Article Text

AB0657 25 hydroxy D vitamin status in patients with primary sjÖgren’s disease
  1. E. Kiss1,
  2. A. Bazso2,
  3. J. Meszaros3,
  4. E. Nagy4,
  5. G. Lelkes5,
  6. G. Poor6
  1. 1Department of Clinical Immunology, Adult and Paediatric Rheumatology, National Institute of Rheumatology and Physiotherapy
  2. 2Department of Clinical Immunology, Adult and Paediatric Rheumatology, National Institution of Rheumatology and Physiotherapy
  3. 3Medical School of Semmelweis University
  4. 4Immunology Laboratory
  5. 5Central Laboratory
  6. 6Department of Osteoporosis and Metabolic Bone Disorders, National Institute of Rheumatology and Physiotherapy, Budapest, Hungary


Background Primary Sjogren’s syndrome (pSS) is characterised by diminished exocine glandular functions caused by autoimmune epithelitis due to dysregulated immune response. Low vitamin D level might be one of its etiologic factors.

Objectives The aim of this cross-sectional study was to evaluate 25 hydroxy D vitamin status in a cohort of Hungarian patients with pSS.

Methods European-American consensus criteria were used to identify pSS patients. 25-hydroxyvitamin D (25OH D) was measured by a direct competitive chemiluminescent immunoassay. Anti-SS-A, anti-SS-B and rheumatoid factor (RF) were assessed with routine laboratory methods. Appropriate statistical tests were used to analyse association between 25OH D level and clinical as well as laboratory parameters.

Results The mean ages of the 54 pSS female patients was 58.6±13.92 years. Anti- SS-A, anti-SS-B and RF was present in 33, 26 and 17 patients. Arthritis, vasculitis, CNS or PNS manifestations and autoimmune thyreoiditis occurred in 37, 10, 8, 14 and 17 patients, respectively. The concentration of 25OH D (mean±SD) was 76.86±42.6 nmol/L. As much as 35.19% were vitamin D insufficient and 16.66% deficient. These groups were definied based on 25OH D concentration between 37.5 and 75L or <37.5 nmol/L. There was a weak but significant correlation between vitaminD concentration and the age of patients (p=0.026, r=-0.303, Spearman correlation), but no correlation was found with other laboratory parameters. Chi2 test revealed association between vitamin D level groups and the presence of RF (p=0.047) as well as autoimmune thyreoiditis (p=0.009).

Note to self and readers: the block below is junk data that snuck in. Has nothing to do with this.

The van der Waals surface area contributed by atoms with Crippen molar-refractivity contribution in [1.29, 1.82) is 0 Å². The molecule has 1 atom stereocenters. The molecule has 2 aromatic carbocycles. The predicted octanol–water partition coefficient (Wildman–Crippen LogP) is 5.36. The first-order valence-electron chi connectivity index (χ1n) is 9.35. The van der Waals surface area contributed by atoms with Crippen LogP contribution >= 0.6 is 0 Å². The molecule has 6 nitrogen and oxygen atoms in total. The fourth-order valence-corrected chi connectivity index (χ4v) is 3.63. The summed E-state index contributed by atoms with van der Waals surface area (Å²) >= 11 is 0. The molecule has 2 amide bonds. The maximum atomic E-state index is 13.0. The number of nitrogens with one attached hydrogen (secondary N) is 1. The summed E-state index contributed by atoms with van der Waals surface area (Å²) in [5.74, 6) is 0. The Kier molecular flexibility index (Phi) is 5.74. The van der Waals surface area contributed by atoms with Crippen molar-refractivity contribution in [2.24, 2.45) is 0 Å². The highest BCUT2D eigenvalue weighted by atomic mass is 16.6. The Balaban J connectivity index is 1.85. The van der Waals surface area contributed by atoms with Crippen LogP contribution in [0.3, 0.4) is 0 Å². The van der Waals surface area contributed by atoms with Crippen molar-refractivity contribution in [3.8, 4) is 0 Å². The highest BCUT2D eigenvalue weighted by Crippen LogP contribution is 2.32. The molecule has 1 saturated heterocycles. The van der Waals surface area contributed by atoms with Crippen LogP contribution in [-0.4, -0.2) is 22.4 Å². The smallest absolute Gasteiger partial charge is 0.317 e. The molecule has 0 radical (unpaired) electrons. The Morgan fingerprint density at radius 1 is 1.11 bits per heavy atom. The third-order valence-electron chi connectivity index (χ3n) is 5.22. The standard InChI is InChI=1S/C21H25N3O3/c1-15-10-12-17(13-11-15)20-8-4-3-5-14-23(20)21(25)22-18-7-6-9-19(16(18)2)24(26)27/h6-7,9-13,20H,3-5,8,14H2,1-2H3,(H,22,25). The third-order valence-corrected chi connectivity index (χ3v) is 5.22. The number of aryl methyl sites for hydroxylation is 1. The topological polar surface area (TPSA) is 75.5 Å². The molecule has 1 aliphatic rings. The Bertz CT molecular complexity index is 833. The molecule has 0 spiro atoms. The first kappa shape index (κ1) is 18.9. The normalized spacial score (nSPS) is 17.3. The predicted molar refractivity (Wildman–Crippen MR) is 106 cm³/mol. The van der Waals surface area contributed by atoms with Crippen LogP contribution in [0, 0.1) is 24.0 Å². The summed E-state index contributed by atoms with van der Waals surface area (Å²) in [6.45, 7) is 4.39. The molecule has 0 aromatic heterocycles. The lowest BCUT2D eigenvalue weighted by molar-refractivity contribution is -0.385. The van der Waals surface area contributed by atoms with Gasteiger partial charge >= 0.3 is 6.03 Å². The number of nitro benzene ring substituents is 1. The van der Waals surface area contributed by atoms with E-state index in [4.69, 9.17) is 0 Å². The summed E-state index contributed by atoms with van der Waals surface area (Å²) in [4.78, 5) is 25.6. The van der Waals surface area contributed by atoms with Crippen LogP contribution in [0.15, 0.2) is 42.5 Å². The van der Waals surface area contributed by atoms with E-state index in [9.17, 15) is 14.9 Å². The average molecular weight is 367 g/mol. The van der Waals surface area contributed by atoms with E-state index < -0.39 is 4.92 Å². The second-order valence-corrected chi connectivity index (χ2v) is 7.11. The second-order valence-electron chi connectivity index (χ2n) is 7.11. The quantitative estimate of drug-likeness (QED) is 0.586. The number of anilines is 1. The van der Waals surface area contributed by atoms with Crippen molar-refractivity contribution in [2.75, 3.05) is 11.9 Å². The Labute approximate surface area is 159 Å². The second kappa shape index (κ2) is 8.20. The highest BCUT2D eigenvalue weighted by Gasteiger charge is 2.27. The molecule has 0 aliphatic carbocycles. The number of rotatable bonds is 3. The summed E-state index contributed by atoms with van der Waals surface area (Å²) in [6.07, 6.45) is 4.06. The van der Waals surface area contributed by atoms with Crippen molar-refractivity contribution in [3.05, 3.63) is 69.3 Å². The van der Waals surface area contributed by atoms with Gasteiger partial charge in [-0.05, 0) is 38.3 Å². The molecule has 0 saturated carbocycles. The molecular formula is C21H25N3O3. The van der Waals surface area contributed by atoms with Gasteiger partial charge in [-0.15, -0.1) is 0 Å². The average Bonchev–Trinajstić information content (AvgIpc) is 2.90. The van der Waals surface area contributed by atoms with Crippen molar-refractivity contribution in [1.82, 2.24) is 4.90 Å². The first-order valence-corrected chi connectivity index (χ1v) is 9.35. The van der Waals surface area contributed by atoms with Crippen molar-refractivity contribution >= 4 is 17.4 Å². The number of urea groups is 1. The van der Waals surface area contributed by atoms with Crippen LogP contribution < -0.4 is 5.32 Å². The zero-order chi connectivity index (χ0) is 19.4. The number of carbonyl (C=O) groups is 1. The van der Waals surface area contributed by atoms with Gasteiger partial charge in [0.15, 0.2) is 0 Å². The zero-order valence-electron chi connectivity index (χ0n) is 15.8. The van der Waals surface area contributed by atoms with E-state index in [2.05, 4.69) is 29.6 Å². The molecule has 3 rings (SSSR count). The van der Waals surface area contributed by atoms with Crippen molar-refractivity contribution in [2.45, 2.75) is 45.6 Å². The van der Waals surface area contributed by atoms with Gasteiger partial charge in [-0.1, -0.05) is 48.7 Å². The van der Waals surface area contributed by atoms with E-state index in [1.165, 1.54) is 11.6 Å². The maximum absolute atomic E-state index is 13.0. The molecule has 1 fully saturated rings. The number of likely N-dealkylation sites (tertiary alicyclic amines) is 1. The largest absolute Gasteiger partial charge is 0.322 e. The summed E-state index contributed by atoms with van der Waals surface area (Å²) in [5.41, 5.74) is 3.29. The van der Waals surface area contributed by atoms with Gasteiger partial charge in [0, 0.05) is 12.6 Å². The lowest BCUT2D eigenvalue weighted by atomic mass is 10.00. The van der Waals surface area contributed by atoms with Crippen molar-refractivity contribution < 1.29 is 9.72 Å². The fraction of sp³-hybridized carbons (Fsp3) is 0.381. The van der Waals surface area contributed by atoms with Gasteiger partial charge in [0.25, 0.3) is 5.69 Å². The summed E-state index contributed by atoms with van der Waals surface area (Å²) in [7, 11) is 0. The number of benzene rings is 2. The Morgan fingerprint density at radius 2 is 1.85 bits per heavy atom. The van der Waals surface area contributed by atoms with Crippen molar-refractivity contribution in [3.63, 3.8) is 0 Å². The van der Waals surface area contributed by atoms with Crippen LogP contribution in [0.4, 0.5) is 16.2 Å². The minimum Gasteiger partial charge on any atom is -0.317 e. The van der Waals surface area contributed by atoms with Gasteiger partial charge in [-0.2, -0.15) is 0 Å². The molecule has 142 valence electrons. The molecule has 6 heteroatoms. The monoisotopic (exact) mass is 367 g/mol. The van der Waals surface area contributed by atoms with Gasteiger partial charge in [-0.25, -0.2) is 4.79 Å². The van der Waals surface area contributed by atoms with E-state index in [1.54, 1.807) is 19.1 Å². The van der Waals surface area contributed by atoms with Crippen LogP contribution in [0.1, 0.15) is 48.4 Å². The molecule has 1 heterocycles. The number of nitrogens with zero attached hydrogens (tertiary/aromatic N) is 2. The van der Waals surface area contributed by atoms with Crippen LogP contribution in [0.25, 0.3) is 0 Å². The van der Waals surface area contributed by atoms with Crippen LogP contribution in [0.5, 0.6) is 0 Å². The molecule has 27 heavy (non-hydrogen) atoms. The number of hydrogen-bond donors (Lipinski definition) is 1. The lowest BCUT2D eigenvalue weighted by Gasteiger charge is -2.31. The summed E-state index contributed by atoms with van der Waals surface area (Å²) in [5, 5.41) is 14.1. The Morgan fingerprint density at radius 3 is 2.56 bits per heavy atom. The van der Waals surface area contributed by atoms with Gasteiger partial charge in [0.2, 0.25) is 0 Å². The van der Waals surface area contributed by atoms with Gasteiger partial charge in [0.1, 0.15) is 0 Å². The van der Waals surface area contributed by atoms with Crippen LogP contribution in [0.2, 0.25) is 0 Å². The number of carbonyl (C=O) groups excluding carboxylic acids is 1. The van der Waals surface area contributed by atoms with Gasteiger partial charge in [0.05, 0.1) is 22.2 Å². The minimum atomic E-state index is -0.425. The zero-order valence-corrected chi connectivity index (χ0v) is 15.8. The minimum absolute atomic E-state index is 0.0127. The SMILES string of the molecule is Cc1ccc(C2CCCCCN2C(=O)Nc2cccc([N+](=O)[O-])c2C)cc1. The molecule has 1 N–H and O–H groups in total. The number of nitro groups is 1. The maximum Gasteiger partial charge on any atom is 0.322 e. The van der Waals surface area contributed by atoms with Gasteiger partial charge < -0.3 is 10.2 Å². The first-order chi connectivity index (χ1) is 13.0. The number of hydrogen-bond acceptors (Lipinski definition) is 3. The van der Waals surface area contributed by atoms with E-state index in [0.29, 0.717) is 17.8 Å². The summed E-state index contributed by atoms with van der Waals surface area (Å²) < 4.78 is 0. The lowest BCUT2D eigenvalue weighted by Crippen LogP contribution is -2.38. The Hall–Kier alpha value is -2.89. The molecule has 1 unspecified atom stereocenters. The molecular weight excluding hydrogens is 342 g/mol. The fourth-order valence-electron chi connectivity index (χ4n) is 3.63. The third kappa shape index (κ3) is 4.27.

Conclusions Reduced vitamin D level might contribute to the pathogenesis of primary Sjogren’s disease, but until now only a few data are available. Further prospective studies are required in larger cohort of patients in comparison with other autoimmune diseases and healthy population.

  1. CantornaMT: Vitamin D and autoimmunity: is vitamin D status an environmental factor affecting autoimmune disease prevalence? Proc Soc Exp Biol Med 2000;223:230-3.

  2. Cutolo M: Vitamin D and autoimmune rheumatic diseases. Rheumatology (Oxford) 2009; 48: 210-212.

  3. Borba VZ, Vieira JGH, Kasamatsu T, et al. Vitamin D deficiency in patients with active systemic lupus erythematosus. Osteoporosis 2009; 3: 427-433.

  4. Szodoray P, Tarr T, Bazso A, et al: The immunopathological role of vitamin D in patients with SLE: data from a single centre registry in Hungary. Scand J Rheumatol. 2011 Mar;40(2):122-6.

  5. Amital H, Szekanecz Z, Szücs G, et al: Serum concentrations of 25-OH vitamin D in patients with systemic lupus erythematosus (SLE) are inversely related to disease activity: is it time to routinely supplement patients with SLE with vitamin D? Ann Rheum Dis. 2010 Jun;69(6):1155-7.

Disclosure of Interest None Declared

Statistics from

Request permissions

If you wish to reuse any or all of this article please use the link below which will take you to the Copyright Clearance Center’s RightsLink service. You will be able to get a quick price and instant permission to reuse the content in many different ways.